The Enduro World Series has impressed me by allowing locals to drive the format of individual events. Unlike the UCI, the EWS doesn’t operate from the top down and has embraced diversity by allowing wide ranging race formats – drawing praise from EWS fans. As riders we’re constantly searching for unique trails and riding cultures, and as racers we want that too.
This diversity lets each venue’s riding and terrain shine, while confounding riders from other areas. This allows unknown locals to put their unique skills up against the world’s best.
These venues across the world are home to hordes of skilled, unknown riders. The ability to test themselves on the exact same track as the pros is a key attribute of enduro from the amateur perspective, and one that would be sorely missed were it ever taken away or changed to a separate course format.
Unfortunately, it seems no discussion of EWS racing can take place without the topic of difficulty taking centre stage. “Oh, but those poor amateurs, this is too much for them, it’s not fair to them…”. A principal catalyst of this discussion was the 2014 version of the Crankworx EWS, which was indeed an ambitious, hard event, made even harder by scorching temperatures. While not everyone made it to the end, many more did, and they were filled with a huge sense of accomplishment. Amateur competitors I’ve spoken to have shown resentment towards those attempting to use them as excuses for the suggestion that events be toned down in the future, and I don’t imagine that this perspective is unique to Whistler.
Amateurs from around the world want to compete in the EWS races and many are talented enough to handle the terrain and styles unique to each region. The EWS represents the pinnacle of the sport, and just because someone isn’t a sponsored pro doesn’t mean they aren’t capable of handling a tough challenge. That challenge is the very thing that drives their desire to compete in these events. The suggestion that events be toned down to accommodate the hapless amateurs is an affront to the spirit of competition. Competing in these races provides a unique challenge to the talented racers that don’t make a living on the bike, but are still skilled riders in their own right.
The uniqueness of a series like the EWS is that amateurs can compete on the same course that the pros do. But that doesn’t mean the course should be toned down, it means amateurs need to step up.
I fully understand the role of my personal biases in forming this opinion. I’ve spent over 20 years attempting to master the sport of mountain biking, and over a decade struggling to learn the intricacies and skills required to excel on Whistler’s uniquely technical terrain. I’ve taken my lumps along the way, but I’ve also been surrounded, and inspired, by superhuman talents who have pushed me both physically and mentally, on the bike and off. I’ve had successes and failures, but I try to remain true to the spirit of Whistler mountain bikers, and feel it would be a disservice to that tradition to not step up to hard challenges like the EWS.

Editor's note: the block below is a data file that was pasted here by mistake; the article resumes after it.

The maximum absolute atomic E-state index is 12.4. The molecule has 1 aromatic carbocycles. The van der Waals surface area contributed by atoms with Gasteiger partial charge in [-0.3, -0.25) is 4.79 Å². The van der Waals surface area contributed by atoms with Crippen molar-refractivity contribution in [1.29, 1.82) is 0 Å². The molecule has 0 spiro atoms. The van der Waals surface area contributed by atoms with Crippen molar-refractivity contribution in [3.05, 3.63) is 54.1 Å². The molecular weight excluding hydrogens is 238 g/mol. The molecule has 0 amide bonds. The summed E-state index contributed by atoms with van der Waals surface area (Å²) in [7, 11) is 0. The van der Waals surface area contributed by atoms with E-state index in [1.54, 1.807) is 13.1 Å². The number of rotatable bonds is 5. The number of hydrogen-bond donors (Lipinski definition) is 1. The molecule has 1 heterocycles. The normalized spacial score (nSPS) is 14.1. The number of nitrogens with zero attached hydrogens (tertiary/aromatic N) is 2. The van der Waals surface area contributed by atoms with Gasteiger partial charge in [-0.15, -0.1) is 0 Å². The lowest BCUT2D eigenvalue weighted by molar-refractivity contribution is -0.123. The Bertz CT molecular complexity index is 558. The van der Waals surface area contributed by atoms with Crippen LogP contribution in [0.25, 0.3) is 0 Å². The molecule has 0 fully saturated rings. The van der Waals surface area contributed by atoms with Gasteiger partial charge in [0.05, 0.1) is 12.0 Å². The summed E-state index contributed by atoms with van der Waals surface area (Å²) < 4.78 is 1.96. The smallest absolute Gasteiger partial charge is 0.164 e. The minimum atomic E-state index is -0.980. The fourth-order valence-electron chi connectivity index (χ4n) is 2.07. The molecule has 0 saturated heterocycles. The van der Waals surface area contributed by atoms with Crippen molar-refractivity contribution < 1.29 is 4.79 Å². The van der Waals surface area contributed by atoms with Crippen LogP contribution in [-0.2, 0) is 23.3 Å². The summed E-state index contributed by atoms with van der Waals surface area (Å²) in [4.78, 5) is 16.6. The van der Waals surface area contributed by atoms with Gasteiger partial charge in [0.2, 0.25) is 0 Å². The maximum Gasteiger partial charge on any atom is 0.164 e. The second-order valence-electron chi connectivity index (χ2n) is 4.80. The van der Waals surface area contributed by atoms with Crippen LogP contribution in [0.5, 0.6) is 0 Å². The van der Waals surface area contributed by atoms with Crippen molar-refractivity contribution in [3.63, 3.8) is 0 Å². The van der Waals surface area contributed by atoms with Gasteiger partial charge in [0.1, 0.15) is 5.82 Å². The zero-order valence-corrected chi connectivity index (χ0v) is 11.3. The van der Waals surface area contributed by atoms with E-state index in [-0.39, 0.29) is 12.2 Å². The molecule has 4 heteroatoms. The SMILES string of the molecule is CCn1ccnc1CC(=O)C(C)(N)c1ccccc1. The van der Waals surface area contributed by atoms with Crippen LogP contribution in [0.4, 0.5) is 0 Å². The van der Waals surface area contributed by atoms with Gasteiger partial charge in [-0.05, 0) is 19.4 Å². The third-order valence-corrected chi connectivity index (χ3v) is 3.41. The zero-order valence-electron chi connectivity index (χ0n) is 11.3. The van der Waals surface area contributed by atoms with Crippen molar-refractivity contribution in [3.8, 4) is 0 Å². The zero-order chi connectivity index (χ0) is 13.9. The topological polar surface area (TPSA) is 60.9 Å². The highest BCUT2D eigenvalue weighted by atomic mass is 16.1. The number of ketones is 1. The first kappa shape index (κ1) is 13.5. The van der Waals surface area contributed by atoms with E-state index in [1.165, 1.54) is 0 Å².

Many don’t know Whistler’s race history, but its culture of events is forged out of our incredibly technical terrain, a desire for gnarly downhills, and the willingness to pedal for hours to get to them.
Events like Tony Horn’s Samurai of Singletrack pushed the boundaries of anything that was rational for a bike event. They were gruelling, scary, and kind of stupid. And they sold out well in advance. Every single year. They were intimidating but they were also amazing, rewarding, and spirit building. Here in Whistler, we see the challenge of a world caliber event as something to aspire to. Something that’s a little beyond our comfort zone, something that makes us question our capabilities a bit, something that challenges us to exceed our own expectations, or go down trying.
Which all leads me to the allure of the EWS, which has been that it seeks to represent a locality’s trails, terrain, race history, and in many respects that town’s traditions when it comes to mountain biking. The non-formulaic event nature is what makes the EWS special to me, and worthy of our support.
Most of these amateurs are more than capable and experienced enough, and we need to understand that we are privileged to be competing on the same field of play as riders that we admire or look up to, and that those fields demand our respect and preparation. Sometimes that won’t be enough, and we may not make it to the end.
But we’ll be back next year to try again.
Who’s keen to tackle an EWS course alongside the pros?